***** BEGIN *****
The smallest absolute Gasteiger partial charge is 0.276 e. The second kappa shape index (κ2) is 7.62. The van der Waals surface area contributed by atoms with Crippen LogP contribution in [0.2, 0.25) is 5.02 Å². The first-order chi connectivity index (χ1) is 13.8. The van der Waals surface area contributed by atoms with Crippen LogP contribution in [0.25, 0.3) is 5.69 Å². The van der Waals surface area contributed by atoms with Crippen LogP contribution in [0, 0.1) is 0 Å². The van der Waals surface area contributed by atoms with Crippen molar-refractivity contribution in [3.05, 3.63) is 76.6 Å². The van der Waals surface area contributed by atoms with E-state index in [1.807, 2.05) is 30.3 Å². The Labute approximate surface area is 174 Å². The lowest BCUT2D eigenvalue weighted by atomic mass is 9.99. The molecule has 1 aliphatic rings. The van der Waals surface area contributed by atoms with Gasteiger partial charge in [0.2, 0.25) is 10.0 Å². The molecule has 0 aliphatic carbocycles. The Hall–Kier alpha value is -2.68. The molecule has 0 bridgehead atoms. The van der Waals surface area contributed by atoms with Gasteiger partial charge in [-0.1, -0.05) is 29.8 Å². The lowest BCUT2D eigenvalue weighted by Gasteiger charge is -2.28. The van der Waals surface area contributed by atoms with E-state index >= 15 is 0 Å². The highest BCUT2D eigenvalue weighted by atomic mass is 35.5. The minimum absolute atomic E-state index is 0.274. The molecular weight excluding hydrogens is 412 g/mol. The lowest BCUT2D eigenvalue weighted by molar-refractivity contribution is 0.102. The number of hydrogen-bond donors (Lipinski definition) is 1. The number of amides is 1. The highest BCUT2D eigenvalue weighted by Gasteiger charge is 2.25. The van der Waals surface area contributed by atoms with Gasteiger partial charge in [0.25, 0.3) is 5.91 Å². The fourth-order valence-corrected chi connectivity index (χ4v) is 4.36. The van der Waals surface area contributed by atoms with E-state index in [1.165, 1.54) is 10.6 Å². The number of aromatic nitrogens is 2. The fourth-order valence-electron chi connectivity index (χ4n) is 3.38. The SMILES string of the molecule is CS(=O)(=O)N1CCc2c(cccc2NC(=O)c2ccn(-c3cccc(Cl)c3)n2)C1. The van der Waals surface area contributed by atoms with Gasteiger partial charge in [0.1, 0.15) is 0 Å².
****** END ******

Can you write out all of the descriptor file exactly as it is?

The smallest absolute Gasteiger partial charge is 0.276 e. The second kappa shape index (κ2) is 7.62. The van der Waals surface area contributed by atoms with Crippen LogP contribution in [0.2, 0.25) is 5.02 Å². The first-order chi connectivity index (χ1) is 13.8. The van der Waals surface area contributed by atoms with Crippen LogP contribution in [0.25, 0.3) is 5.69 Å². The van der Waals surface area contributed by atoms with Crippen LogP contribution in [0, 0.1) is 0 Å². The van der Waals surface area contributed by atoms with Crippen molar-refractivity contribution in [3.05, 3.63) is 76.6 Å². The van der Waals surface area contributed by atoms with E-state index in [1.807, 2.05) is 30.3 Å². The Labute approximate surface area is 174 Å². The lowest BCUT2D eigenvalue weighted by atomic mass is 9.99. The molecule has 1 aliphatic rings. The van der Waals surface area contributed by atoms with Gasteiger partial charge in [0.2, 0.25) is 10.0 Å². The molecule has 0 aliphatic carbocycles. The Hall–Kier alpha value is -2.68. The molecule has 0 bridgehead atoms. The van der Waals surface area contributed by atoms with Gasteiger partial charge in [-0.1, -0.05) is 29.8 Å². The lowest BCUT2D eigenvalue weighted by Gasteiger charge is -2.28. The van der Waals surface area contributed by atoms with E-state index >= 15 is 0 Å². The highest BCUT2D eigenvalue weighted by atomic mass is 35.5. The minimum absolute atomic E-state index is 0.274. The molecular weight excluding hydrogens is 412 g/mol. The lowest BCUT2D eigenvalue weighted by molar-refractivity contribution is 0.102. The number of hydrogen-bond donors (Lipinski definition) is 1. The number of amides is 1. The highest BCUT2D eigenvalue weighted by Gasteiger charge is 2.25. The van der Waals surface area contributed by atoms with Gasteiger partial charge in [0.25, 0.3) is 5.91 Å². The fourth-order valence-corrected chi connectivity index (χ4v) is 4.36. The van der Waals surface area contributed by atoms with E-state index in [1.165, 1.54) is 10.6 Å². The number of aromatic nitrogens is 2. The fourth-order valence-electron chi connectivity index (χ4n) is 3.38. The SMILES string of the molecule is CS(=O)(=O)N1CCc2c(cccc2NC(=O)c2ccn(-c3cccc(Cl)c3)n2)C1. The van der Waals surface area contributed by atoms with Gasteiger partial charge in [0.1, 0.15) is 0 Å².